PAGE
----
Authoritarianism in an Age of Manufactured Crises by Henry A. Giroux, City Lights | Book Excerpt
The following is an excerpt from chapter two, “The New Authoritarianism,” in The Violence of Organized Forgetting.
"A society consisting of the sum of its vanity and greed is not a society at all but a state of war." - Lewis Lapham
Ongoing debates in Washington and the mainstream media over austerity measures, the realities of a fiscal cliff, and the ever deepening national debt have produced what the late sociologist C. Wright Mills once called “a politics of organized irresponsibility” - not least of all by obscuring the authoritarian pressures that are intensifying efforts to subvert American democracy. For Mills, authoritarian politics developed by making the operations of power invisible, while weaving a network of lies and deceptions in which isolated issues became disconnected from the broader relations and historical contexts that gave them meaning. Today these isolated issues have become flashpoints in a cultural and political discourse that conceals not merely the operations of power but also the resurgence of authoritarian ideologies, modes of social control, policies, and social formations that put any viable notion of democracy at risk. Decontextualized ideas and issues coupled with an overflow of information produced by new electronic media make it more difficult to create coherent narratives that offer historical understanding, relational connections, and developmental sequences. The fragmentation of ideas and corresponding cascade of information reinforce new modes of depoliticization and authoritarianism.
At the same time, important issues are buried in the fog of what Gerald Epstein has appropriately called manufactured crises. These crises are designed to stir popular sentiment but actually legitimize policies that benefit the wealthy and hurt working- and middle-class communities. For example, Epstein rightly argues that the debate about the fiscal cliff is a debacle on the part of the Obama administration and for progressives and for workers and for families. It’s a real disaster … we shouldn’t be having to sit here talking about this; we should be talking about what are going to do about the employment cliff or the climate change cliff. But instead we’re talking about this fiscal cliff, which is a manufactured crisis.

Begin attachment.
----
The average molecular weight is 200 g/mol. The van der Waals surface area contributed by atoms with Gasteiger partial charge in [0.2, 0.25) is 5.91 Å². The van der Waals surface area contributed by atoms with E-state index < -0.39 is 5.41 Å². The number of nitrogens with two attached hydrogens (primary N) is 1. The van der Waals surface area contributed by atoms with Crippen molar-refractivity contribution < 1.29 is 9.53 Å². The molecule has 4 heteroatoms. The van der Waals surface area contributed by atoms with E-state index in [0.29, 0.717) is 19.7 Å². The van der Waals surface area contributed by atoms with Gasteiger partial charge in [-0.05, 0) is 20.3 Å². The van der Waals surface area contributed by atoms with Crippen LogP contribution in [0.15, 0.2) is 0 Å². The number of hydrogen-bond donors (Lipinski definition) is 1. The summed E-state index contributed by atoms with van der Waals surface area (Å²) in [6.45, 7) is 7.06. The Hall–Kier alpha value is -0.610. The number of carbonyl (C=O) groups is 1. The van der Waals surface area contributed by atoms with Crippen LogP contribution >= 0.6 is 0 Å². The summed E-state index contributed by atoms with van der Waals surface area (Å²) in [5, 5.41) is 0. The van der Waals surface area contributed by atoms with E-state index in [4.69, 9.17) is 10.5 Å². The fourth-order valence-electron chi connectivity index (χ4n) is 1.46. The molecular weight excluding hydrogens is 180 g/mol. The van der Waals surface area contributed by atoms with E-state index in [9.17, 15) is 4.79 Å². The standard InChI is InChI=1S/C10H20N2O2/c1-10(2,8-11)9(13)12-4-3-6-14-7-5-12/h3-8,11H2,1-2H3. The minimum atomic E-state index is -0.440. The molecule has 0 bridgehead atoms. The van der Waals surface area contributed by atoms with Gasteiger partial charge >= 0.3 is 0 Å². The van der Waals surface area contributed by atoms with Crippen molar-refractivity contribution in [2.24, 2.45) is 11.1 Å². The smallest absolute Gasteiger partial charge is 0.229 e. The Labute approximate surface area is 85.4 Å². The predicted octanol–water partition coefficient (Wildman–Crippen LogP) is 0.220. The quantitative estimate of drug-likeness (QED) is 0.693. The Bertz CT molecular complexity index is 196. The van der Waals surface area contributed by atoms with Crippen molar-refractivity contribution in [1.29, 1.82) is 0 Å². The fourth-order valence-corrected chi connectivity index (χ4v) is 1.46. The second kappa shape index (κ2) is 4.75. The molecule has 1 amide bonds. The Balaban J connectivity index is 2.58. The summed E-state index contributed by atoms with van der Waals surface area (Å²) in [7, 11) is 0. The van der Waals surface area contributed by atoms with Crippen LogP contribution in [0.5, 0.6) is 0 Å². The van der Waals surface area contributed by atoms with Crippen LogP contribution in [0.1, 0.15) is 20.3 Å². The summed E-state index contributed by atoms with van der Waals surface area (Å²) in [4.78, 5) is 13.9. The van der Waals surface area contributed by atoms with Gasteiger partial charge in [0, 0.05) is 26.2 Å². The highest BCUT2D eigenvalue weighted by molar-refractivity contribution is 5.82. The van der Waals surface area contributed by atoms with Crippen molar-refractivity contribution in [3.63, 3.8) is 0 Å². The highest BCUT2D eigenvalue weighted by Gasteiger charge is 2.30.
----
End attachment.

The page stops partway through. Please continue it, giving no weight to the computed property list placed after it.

The fiscal cliff argument - rather than the so-called fiscal cliff itself - is possibly a real crisis in that it serves to divert attention away from pressing issues ranging from chronic mass unemployment and widespread impoverishment to unprosecuted crimes of economic mass destruction and the relationship between corporate predation and the housing crisis and the student debt bomb. And while neglecting the economic impacts on impoverished and middle-class families, this politics of distraction works assiduously to undermine any collective understanding of how economic, cultural, and social problems are interrelated ideologically and structurally as part of an assault by market fundamentalists on all aspects of public life that address and advance the common good.
In such a discourse of disconnection, the expanded reach of politics becomes fragmented. Private troubles are separated from public considerations, thereby narrowing our capacity to perceive the confluence of socio-economic-cultural interests and the prevailing issues of our particular political moment. For instance, the debate on gun control says little about the deep-rooted culture of symbolic and structural violence that nourishes America’s infatuation with guns and its attraction to spectacles of violence. Similarly, the mainstream debate over taxing the rich refuses to address this issue through a broader analysis of a society that is structurally wedded to perpetrating massive inequities in wealth, health, nutrition, education, and mobility along with the considerable suffering and hardships entailed by such social disparities.